Spot on Handstand Asana in Ashtanga Yoga
In kind of western anatomical language – Yoga Handstand asana
Once you are up in Full Arm Balance, draw the shoulders away from the ears (in fact this is also for standing asana. in order to be stronger in the “middle”) by engaging the lower third of the trapezius.
Then on your inhalation, gently attempt to drag the hands apart. Visualize the serratus anterior expanding the chest (or diaphragm moving just up and down while stabilizing the chest). Be sure to check out how to balance the forearms and wrists in this pose and also in Downward Facing Dog – it means no pressure on the wrists, the fingertips are basically pushing the floor away.
Are there anatomical limitations in the Yoga Handstand asana?
Limitation at any of the joints forming the shoulder can impair movement. For this we can look into shoulder anatomy: The most mobile joint in the body is the shoulder. Actually a combination of four separate joints: the glenohumeral, acromioclavicular, sternoclavicular and scapula-thoracic joints – here all four joints contribute to shoulder movement in a “chain”-fashion, so the movement occurs via a combination of individual joints. So the limitation can be weakness, arthritis or injury in one of the joints.
Serratus Anterior in Handstand and other asana
Let emphasis on the Serratus Anterior (Serratus A). It is one of the more mechanically bizarre muscles, as it has two jobs to perform.
Muscle serratus anterior (Serratus A.)
- Fixing the shoulder area
- Rotate Scapula to lateral ventral
- Elevation (>90°) breathing support!
The Serratus A. connects to the side ribs and runs under the scapula to the medial edge. You have to use your imagination, but picture the Rhomboids contracting and the Serratus A. contracting. Due to the insertion at the edge of the scapula, it levers it down onto the ribcage – This for stable shoulders is what we want in most cases.
The exact degree of protraction or retraction will depend on how much each muscle is pulling; but in any case, they will both pull against each other to fix the scapula.
It is no wonder movement like push-ups can be hard on the shoulders when you think of all the coordination and strength required.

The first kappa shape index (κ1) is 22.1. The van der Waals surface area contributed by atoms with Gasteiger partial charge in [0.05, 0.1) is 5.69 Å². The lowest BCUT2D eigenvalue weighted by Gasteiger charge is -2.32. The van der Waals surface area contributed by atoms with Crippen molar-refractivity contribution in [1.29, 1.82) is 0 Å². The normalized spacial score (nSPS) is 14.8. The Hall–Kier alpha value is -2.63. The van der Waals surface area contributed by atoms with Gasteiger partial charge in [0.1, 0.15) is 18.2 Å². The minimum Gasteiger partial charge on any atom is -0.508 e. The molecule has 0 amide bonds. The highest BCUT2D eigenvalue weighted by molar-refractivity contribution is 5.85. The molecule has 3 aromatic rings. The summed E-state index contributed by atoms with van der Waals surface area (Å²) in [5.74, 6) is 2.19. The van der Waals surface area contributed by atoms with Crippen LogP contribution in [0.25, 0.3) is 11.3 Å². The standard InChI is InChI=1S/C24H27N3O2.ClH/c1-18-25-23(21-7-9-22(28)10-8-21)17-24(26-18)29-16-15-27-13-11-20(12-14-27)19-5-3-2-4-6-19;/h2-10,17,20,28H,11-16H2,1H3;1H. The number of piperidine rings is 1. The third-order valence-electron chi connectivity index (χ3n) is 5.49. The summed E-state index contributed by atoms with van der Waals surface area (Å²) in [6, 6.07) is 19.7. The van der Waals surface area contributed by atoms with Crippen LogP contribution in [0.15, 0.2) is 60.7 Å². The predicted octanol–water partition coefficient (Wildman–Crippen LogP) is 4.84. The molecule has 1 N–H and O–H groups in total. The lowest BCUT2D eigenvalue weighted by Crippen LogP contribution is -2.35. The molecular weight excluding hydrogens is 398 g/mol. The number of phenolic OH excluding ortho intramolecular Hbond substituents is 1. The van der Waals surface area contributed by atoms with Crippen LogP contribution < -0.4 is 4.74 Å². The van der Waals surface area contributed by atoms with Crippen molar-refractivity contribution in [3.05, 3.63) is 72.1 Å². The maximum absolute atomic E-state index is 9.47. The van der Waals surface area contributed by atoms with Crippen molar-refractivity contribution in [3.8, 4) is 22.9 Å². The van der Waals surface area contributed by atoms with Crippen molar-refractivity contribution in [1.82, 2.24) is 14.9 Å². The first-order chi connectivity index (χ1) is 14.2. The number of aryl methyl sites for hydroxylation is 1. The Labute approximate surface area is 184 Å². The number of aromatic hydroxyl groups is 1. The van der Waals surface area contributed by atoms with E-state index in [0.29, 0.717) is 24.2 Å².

Scapula in the Handstand and other asana
There are four basic scapula movements: retraction, protraction, elevation and depression. (I believe the scapula may have other movements, but I am not sure)
- Retraction — when the scapula come together
- Protraction — when the scapula move apart
- Elevation — when the scapula move upwards to the ears
- Depression — when the scapula move down
Conclusion Handstand and shoulder
As a general rule retract your shoulders when pulling and protract when pushing. You do not have to stay protracted / retracted during the entire movement. For example in a pull up at the bottom range of motion your scapula will be elevated and protracted but as you pull yourself up your scapula should retract and depress.
A really great way to think about how to move your scapula is to push your scapula towards whichever way gravity is trying to take you, or think of putting your scapula between which way you came from and the direction you’re moving.
Examples: (Relative from your position in space)
- During a dip gravity is pulling from below so depress your scapula, or move your scapula down so your body goes up.
- During a row gravity is pulling from behind so retract, or move your scapula back so your body goes forward.
- During a pushup gravity is pulling from the front so protract, or move your scapula forward so your body goes back.
- During a handstand pushup gravity is pulling from above so elevate, or move your scapula up so your body goes down (toward feet). Etc.
Link to interesting Photos and Input: http://barmethod.com/blog/the-most-neglected-muscle-during-exercise-the-serratus-anterior/